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For the strobists amongst us then you’ll love the functionality of the Lume Cube 2.0. It has a built-in flash, but how does it differ from your camera’s own pop-up flash? Well, there is a degree of flexibility with its positioning on your camera’s hot shoe.
You’re not limited to pointing it directly at your subject, like your pop-up flash. Instead you can angle and bounce the flash off a reflector or a surface to soften the light.
This small light also can work as a slave flash too giving your more choice with every shot. There aren’t many pocket-sized lights on the market that work in continuous and flash mode. This one will therefore save you space, money and more importantly time.
Big lights are useless for photographing small objects. Therefore, we’ve made use of our Light Tent in combination with our light. It’s resulted in some really striking product shots.
Home Projects course students will know all about using light tents. But if you’re new to it then it’s a fantastic way into product photography and making money out your camera.
The iPhotography Light Tent has a roof space for holding a small light through to give us a different effect on our shots. A pocket-sized light is manageable held at different angles to get the effect you’re after.
Try placing your small light underneath your product to give it that dramatic and atmospheric feel.
Want to learn more about light tents and taking amazing photos at home? Then check out the iPhotography Home Projects course. A perfect opportunity to involve your kids and grandkids in your photo passion.
If you’ve passed the ‘Mastering Light’ module in iPhotography Course Then you’ll know that light sources produce hard light when faced with a relatively large subject.
But if you can get your hands on a diffuser to soften it out, there’ll be so many more benefits – especially in your portraits.
Beautify your subjects by placing a thin white sheet in front of your light to soften it out. You could use a bed sheet or a white plastic bag.
Ultimately, the wider spread of light will stop harsh shadows falling on your subject making them look more shaped.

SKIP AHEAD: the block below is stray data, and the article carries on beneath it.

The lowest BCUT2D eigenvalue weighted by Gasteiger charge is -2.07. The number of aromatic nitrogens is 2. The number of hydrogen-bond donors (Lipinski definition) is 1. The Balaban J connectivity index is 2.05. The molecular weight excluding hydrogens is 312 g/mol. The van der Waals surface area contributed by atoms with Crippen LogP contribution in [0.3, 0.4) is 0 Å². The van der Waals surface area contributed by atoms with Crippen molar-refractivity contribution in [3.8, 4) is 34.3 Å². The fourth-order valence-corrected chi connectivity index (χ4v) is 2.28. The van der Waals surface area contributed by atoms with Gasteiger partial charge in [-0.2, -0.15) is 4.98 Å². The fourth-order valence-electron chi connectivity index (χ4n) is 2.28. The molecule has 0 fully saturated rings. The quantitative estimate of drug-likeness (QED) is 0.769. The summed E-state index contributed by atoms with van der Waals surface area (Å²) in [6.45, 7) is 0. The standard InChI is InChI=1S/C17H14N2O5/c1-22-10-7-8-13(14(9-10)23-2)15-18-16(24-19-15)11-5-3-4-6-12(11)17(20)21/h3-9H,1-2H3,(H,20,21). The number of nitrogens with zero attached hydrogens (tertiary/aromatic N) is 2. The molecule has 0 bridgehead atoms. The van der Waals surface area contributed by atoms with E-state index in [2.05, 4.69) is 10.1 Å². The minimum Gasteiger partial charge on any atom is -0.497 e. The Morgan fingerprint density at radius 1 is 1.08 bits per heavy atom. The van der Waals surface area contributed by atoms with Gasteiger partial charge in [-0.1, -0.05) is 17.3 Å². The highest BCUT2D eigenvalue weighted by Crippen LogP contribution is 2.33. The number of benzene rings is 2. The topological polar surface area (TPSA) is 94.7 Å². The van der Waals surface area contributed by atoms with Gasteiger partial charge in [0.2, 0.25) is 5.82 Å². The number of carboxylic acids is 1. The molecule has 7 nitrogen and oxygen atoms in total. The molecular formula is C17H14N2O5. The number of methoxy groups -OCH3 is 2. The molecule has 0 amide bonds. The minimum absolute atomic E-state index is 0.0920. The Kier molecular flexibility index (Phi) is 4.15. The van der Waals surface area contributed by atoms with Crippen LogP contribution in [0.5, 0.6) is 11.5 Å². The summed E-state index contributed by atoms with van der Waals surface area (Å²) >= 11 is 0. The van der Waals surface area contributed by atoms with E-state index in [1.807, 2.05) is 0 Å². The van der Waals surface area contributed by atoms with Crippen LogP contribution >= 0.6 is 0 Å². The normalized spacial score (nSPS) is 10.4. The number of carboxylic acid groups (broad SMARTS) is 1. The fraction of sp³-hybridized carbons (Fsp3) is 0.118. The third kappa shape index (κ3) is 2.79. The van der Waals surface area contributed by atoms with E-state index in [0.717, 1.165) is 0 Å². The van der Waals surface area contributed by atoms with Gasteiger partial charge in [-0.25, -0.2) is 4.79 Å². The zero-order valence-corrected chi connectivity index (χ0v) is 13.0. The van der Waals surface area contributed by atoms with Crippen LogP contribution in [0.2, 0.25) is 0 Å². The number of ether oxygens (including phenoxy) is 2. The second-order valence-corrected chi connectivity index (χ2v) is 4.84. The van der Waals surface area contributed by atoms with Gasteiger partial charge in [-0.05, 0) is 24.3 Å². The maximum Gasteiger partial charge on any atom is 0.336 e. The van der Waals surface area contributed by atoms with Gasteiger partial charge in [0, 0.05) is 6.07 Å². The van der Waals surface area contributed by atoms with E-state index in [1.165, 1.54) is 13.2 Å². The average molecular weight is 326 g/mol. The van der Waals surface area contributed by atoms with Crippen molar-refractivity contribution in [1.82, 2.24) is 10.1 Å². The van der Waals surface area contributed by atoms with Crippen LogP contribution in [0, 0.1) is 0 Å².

The Lume Cube we’ve been using has its own diffuser panel that simply snaps over the light and instantly gives us a softer beam. Having a filter like this makes it quicker and cleaner to eliminate harsh shadows with a light.
The fun of only using one small light (in the dark) is that you can see exactly where your light falls. It means you can adjust it live to make lots of moody lighting. If you’ve mastered our low-key blogs and course modules then you’ll know the power of a narrow beam of light in the darkness.
High angles and rim lighting positions can turn a picture from innocent to suspicious in the turn of a light. Have a go with moving your light around your object. Next, try shining it through a small gap in a doorway or holding it high above your subject to only reveal a few features.
Do you like to travel light but find reflectors get in your way? Then having a small light to hand could be a good alternative. Fill lights should be positioned on the opposite side of your subject facing back towards your main light.
A small light will help fill in the shadow area. Especially combined with a diffuser, and make your exposure more even across the subject. Furthermore, this is a simple little trick to try out if you’ve only got a handheld light and the sun.
Move your light closer or further away depending upon on the intensity you’re looking for.
We want to take a moment to say thank you to our friends at Lume Cube for sending us their fantastic new portable light for photography for us to try out on this article.
What’s more, they’ve got a huge range of perfect accessories that all photographers need to check out.
Hit the button below if you want to get your hands on a Lume Cube 2.0